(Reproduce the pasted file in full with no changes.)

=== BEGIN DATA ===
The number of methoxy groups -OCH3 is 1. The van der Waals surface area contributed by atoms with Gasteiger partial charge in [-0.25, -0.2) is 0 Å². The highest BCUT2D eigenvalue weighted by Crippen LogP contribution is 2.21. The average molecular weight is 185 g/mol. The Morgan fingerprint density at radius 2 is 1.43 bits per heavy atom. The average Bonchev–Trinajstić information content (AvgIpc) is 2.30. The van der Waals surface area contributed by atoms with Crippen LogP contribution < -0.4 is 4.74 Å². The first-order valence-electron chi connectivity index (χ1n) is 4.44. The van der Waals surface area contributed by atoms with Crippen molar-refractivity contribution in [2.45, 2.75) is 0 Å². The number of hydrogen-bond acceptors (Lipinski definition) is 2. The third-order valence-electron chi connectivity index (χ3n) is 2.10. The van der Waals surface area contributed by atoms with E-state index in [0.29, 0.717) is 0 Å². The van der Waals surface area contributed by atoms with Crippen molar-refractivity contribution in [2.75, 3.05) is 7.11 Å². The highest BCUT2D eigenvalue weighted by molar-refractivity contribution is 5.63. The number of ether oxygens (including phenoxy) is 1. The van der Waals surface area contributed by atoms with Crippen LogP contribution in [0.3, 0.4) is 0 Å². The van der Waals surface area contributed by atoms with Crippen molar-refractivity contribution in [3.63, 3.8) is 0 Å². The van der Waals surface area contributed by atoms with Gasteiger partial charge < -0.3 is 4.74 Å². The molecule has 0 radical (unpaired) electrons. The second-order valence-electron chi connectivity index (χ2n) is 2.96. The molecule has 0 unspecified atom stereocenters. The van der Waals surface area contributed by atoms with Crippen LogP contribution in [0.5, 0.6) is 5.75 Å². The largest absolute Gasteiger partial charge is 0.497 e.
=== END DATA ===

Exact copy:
The number of methoxy groups -OCH3 is 1. The van der Waals surface area contributed by atoms with Gasteiger partial charge in [-0.25, -0.2) is 0 Å². The highest BCUT2D eigenvalue weighted by Crippen LogP contribution is 2.21. The average molecular weight is 185 g/mol. The Morgan fingerprint density at radius 2 is 1.43 bits per heavy atom. The average Bonchev–Trinajstić information content (AvgIpc) is 2.30. The van der Waals surface area contributed by atoms with Crippen LogP contribution < -0.4 is 4.74 Å². The first-order valence-electron chi connectivity index (χ1n) is 4.44. The van der Waals surface area contributed by atoms with Crippen molar-refractivity contribution in [2.45, 2.75) is 0 Å². The number of hydrogen-bond acceptors (Lipinski definition) is 2. The third-order valence-electron chi connectivity index (χ3n) is 2.10. The van der Waals surface area contributed by atoms with E-state index in [0.29, 0.717) is 0 Å². The van der Waals surface area contributed by atoms with Crippen molar-refractivity contribution in [2.75, 3.05) is 7.11 Å². The highest BCUT2D eigenvalue weighted by molar-refractivity contribution is 5.63. The number of ether oxygens (including phenoxy) is 1. The van der Waals surface area contributed by atoms with Crippen LogP contribution in [0.3, 0.4) is 0 Å². The van der Waals surface area contributed by atoms with Crippen molar-refractivity contribution in [3.63, 3.8) is 0 Å². The van der Waals surface area contributed by atoms with Gasteiger partial charge < -0.3 is 4.74 Å². The molecule has 0 radical (unpaired) electrons. The second-order valence-electron chi connectivity index (χ2n) is 2.96. The molecule has 0 unspecified atom stereocenters. The van der Waals surface area contributed by atoms with Crippen LogP contribution in [0.5, 0.6) is 5.75 Å². The largest absolute Gasteiger partial charge is 0.497 e.